Monique Lhuillier: The Tale of Snow White and Her Evil Stepmother

    The Monique Lhuillier Fall 2014 collection modeled during Fashion Week in New York, Feb. 8, 2014. (AP Photo/John Minchillo)

    NEW YORK—Nobody would say about Monique Lhuillier that she is a diamond in the rough, because she isn’t, but just as a diamond reveals its sparkle as it is polished, Lhuillier showed a different facet with her Fall 2014 ready-to-wear collection. And she’s a black diamond.

    Monique “is very dramatic this season, very mysterious. Lots of textures. Lots of different lengths and silhouettes, and a lot of intricate details with a twist,” the designer told The Associated Press on February 8.

    Lhuillier’s relatively restrained use of beadwork, for which she is known, gave way to a more painterly approach with regards to color and contrast.

    Various shades of pink combined with gray and black culminated in a billowing black silk taffeta gown and cape adorned with bold fuchsia embroidery at the edge. This must be the evil stepmother from Snow White—huge, flowing, and overwhelming in dramatic effect.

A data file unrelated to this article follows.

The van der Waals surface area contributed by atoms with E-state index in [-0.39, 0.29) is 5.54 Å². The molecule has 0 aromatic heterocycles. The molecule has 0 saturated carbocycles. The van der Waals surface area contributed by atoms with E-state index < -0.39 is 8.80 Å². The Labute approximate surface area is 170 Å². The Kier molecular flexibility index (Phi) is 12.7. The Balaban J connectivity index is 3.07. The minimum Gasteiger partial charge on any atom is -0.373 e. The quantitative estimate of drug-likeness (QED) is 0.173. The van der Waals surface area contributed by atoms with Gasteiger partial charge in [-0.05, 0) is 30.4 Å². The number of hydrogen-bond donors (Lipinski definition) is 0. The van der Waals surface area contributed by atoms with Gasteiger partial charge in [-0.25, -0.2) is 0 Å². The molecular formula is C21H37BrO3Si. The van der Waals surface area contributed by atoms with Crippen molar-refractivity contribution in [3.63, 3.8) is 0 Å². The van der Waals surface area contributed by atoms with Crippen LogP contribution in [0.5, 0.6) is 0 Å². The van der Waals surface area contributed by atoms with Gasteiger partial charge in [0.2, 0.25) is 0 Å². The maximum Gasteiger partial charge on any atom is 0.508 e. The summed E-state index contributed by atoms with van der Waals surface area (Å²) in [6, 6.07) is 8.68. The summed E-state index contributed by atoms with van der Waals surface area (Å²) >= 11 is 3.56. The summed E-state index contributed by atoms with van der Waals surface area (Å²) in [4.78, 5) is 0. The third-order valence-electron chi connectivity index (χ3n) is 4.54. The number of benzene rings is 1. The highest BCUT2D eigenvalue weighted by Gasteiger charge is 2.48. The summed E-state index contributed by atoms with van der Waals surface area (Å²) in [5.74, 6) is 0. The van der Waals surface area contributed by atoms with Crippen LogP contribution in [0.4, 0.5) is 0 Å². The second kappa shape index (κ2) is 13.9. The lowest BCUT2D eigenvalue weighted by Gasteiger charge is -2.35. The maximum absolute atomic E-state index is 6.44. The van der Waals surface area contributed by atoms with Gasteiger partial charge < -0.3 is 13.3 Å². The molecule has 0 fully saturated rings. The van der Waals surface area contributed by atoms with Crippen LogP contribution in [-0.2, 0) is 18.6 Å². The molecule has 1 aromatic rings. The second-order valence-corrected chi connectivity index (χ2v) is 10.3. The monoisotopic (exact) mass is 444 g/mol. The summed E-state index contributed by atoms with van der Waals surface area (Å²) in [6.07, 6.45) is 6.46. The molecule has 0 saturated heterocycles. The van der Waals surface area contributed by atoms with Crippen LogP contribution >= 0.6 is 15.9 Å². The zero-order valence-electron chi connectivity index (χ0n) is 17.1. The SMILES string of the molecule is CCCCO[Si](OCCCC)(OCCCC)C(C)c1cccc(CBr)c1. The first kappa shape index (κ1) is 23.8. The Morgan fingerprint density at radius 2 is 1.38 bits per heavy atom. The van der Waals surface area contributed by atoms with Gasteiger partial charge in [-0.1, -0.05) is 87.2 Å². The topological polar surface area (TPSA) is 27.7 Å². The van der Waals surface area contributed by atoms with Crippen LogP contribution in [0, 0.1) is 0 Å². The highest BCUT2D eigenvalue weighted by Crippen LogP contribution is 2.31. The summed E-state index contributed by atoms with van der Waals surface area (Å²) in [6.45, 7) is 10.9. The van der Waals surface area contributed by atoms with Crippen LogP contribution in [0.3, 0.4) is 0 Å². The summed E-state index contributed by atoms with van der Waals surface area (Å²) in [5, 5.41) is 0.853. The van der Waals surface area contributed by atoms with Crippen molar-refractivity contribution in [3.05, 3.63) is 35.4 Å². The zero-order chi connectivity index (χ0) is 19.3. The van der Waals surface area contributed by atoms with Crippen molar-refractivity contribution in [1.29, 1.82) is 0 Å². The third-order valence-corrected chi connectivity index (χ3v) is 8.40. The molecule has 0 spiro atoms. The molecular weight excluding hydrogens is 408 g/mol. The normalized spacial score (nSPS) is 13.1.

Work ensembles manifested in black, gray, and combinations thereof with textural interest that sometimes resembled crochet. A maxi skirt and short sleeve shirt were entirely made out of a circle-patterned knit with an organza long sleeve shirt underneath that finished off with fur cuffs—the whole outfit in green-gray. If Snow White had days at the office, she might wear this in an attempt to blend in. It is a play on transparency that ultimately succeeds because it makes for a pretty contrast to rosy cheeks and pale lips.

    There was plenty of pale skin showing through lace-covered necklines as well in the cocktail dresses. This time it was more “fishnet lace which in the past would have been floral lace, but this season is about abstract embellishments,” Lhuillier said.

    Then suddenly, an apparition in a blush-colored beaded gown with long, sheer sleeves and a high-low hem that revealed transparent lace booties—it’s none other than the innocent princess herself. A vision of purity and innocence, it upstaged all other embroidered protagonists. It was like the last scene in a movie that lets you know that “there is light after darkness and the powers of goodness will prevail.”

    But that comes later, in the sequel.



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